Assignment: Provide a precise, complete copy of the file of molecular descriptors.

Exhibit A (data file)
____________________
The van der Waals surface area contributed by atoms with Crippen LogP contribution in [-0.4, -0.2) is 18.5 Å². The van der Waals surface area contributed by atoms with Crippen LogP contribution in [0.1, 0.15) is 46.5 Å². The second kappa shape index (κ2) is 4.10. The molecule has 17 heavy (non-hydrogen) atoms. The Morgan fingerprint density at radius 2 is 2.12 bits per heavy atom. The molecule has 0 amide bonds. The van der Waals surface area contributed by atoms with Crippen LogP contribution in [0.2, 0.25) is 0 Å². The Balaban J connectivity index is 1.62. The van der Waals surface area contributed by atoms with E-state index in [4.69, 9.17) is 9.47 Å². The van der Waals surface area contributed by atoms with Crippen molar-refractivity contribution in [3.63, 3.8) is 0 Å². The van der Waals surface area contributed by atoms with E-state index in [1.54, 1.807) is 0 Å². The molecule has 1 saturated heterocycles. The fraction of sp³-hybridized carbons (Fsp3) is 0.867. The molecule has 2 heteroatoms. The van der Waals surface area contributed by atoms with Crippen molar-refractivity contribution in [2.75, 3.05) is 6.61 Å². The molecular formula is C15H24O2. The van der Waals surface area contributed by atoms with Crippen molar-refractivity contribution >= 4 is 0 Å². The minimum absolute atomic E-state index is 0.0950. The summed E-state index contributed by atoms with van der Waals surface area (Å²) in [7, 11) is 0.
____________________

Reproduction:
The van der Waals surface area contributed by atoms with Crippen LogP contribution in [-0.4, -0.2) is 18.5 Å². The van der Waals surface area contributed by atoms with Crippen LogP contribution in [0.1, 0.15) is 46.5 Å². The second kappa shape index (κ2) is 4.10. The molecule has 17 heavy (non-hydrogen) atoms. The Morgan fingerprint density at radius 2 is 2.12 bits per heavy atom. The molecule has 0 amide bonds. The van der Waals surface area contributed by atoms with Crippen LogP contribution in [0.2, 0.25) is 0 Å². The Balaban J connectivity index is 1.62. The van der Waals surface area contributed by atoms with E-state index in [4.69, 9.17) is 9.47 Å². The van der Waals surface area contributed by atoms with Crippen molar-refractivity contribution in [3.63, 3.8) is 0 Å². The van der Waals surface area contributed by atoms with E-state index in [1.54, 1.807) is 0 Å². The molecule has 1 saturated heterocycles. The fraction of sp³-hybridized carbons (Fsp3) is 0.867. The molecule has 2 heteroatoms. The van der Waals surface area contributed by atoms with Crippen molar-refractivity contribution in [2.75, 3.05) is 6.61 Å². The molecular formula is C15H24O2. The van der Waals surface area contributed by atoms with Crippen molar-refractivity contribution >= 4 is 0 Å². The minimum absolute atomic E-state index is 0.0950. The summed E-state index contributed by atoms with van der Waals surface area (Å²) in [7, 11) is 0.